Are we changing our brain? Part 2


Back in the late 1990’s I worked at the Timberhill Ranch, a posh resort that cost between $3,500 to $4,500 for a two- night stay depending on how many times guests ate at the adjacent 5 star restaurant. It was one of the few N. American resorts tied to the European Relais & Chateaux collection.

Who would spend this kind of money for a two-night stay in a rustic ranch style resort, nestled in the hills of Sonoma County? I can’t and won’t name our clients (this is not about who I’ve met) but I can tell you two of our clients had the title Secretary of,… I met TV producers, one who loved to tell me stories about a then very popular cast of a show about a family of aliens living on our rock. I once asked a quiet nerdy British man what he did for a living. He told me he developed a video game that, in his words, “a few people rather enjoy”. If memory serves, a couple of movies were made based on his game. Angelina Jolie played the main character. One night, and this may be my favorite memory of my time at the resort, I sat long after I should have gone home with a young astronomer who showed me how to use the resort’s telescope and what to look for. But most of our clients were CEOs of Fortune 500 companies; powerful men who were dragged to the hills of N. California by their wives.

Besides having money, these men had one thing in common. They were obsessed with their cell phones, and the expectations that they were needed on a moments notice. Booking at weekend stay was (pardon the pun) a last resort for the wives of these men. Having exhausted all other possibilities to get their husbands to unwind and relax, the women book a weekend cabin because of our unique rule: cell phone use was strictly forbidden at the resort.


There I waited, much like Mr. Roarke from Fantasy Island, as the guests arrived. It was my job to explain the rule. In order to check in all cells phones would be turned over to me and only returned upon checking out. If a guest refused, and a few tried, I explained they could not check in. The kicker that got these men to hand their phones over to my out stretched hand was our policy of full payment at the time of booking and no refunds unless a 24 hour notice was given.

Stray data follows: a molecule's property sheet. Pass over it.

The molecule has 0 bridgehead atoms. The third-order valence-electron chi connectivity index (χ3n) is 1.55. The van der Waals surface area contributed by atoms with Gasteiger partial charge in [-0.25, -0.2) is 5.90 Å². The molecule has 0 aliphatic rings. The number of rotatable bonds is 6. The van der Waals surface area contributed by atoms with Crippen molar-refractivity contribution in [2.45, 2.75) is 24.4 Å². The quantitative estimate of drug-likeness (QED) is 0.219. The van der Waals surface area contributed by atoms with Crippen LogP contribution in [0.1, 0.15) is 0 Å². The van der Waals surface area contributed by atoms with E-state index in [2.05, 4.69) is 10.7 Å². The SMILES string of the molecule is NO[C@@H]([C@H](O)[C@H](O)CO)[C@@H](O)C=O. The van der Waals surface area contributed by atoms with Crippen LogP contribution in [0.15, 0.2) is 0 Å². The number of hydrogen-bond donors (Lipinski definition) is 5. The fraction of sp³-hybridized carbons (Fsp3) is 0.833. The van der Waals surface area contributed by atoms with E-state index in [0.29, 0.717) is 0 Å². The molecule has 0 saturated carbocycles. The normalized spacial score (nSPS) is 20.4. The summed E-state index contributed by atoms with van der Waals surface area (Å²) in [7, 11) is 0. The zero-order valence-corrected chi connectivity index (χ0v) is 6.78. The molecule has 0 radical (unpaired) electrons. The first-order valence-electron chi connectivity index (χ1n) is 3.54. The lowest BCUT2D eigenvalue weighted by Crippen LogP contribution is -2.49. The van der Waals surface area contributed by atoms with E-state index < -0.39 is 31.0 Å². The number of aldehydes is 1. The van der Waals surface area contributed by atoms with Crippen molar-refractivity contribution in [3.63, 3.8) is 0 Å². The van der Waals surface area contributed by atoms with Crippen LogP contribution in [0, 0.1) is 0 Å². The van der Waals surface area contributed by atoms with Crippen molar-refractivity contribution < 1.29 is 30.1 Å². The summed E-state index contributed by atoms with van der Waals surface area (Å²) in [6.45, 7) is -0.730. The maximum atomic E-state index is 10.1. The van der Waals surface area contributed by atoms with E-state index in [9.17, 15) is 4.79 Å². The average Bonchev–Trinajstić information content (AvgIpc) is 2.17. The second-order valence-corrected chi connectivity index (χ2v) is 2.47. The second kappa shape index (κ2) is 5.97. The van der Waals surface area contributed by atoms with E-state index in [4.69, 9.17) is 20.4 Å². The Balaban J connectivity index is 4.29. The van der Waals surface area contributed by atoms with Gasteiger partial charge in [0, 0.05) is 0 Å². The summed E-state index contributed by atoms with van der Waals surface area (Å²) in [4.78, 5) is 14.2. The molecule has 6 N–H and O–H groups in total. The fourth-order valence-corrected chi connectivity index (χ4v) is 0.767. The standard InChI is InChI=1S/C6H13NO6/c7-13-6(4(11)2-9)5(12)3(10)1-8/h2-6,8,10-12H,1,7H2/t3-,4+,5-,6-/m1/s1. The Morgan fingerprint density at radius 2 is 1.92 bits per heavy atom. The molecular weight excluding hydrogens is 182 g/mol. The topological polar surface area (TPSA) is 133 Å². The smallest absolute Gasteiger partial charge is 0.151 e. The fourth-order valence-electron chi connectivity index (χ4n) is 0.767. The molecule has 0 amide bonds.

I worked at the resort for two years and in that time, only once did someone walk away. Oh the wives were in for a surprise as well. Though the no cell phone rule was in our confirmation letter, rule number 2 was not. Because there were no phones in the rooms and only one in the lobby, all incoming messages were held, unless it was an emergency, until check out. Once the husbands realized their kids could not interrupt them with complaints and sibling squabbles they were on board.

That people would pay so much money to be forced to disconnect still astounds me. Once more, many of our guests returned over and over again. But why? Why did it take such extreme measures to get someone to unplug from the world and what does it say about modern humans? Are we harming ourselves by our expectation and need for instant communication and gratification?

Neuroscience is starting to detect some changes to the brain’s chemical makeup. We are increasing our production of the stress hormone cortisol. Dr. Levitin, in his book, The Organized Mind: Thinking Straight in the Age of Information Overload explains that it is not just multitasking that releases stress hormones, our modern expectations are also beginning to wear down our frontal cortex with extra production of stress hormones.

In the days before cell phones, when we reached out using land-lines, we had no expectation that the other end would be picked up unless we called someone who was house bound. Most of the time we accepted the lack of connection. Perhaps Becky was out, or Bob was in a meeting. We made a note to call again, and moved on to something else.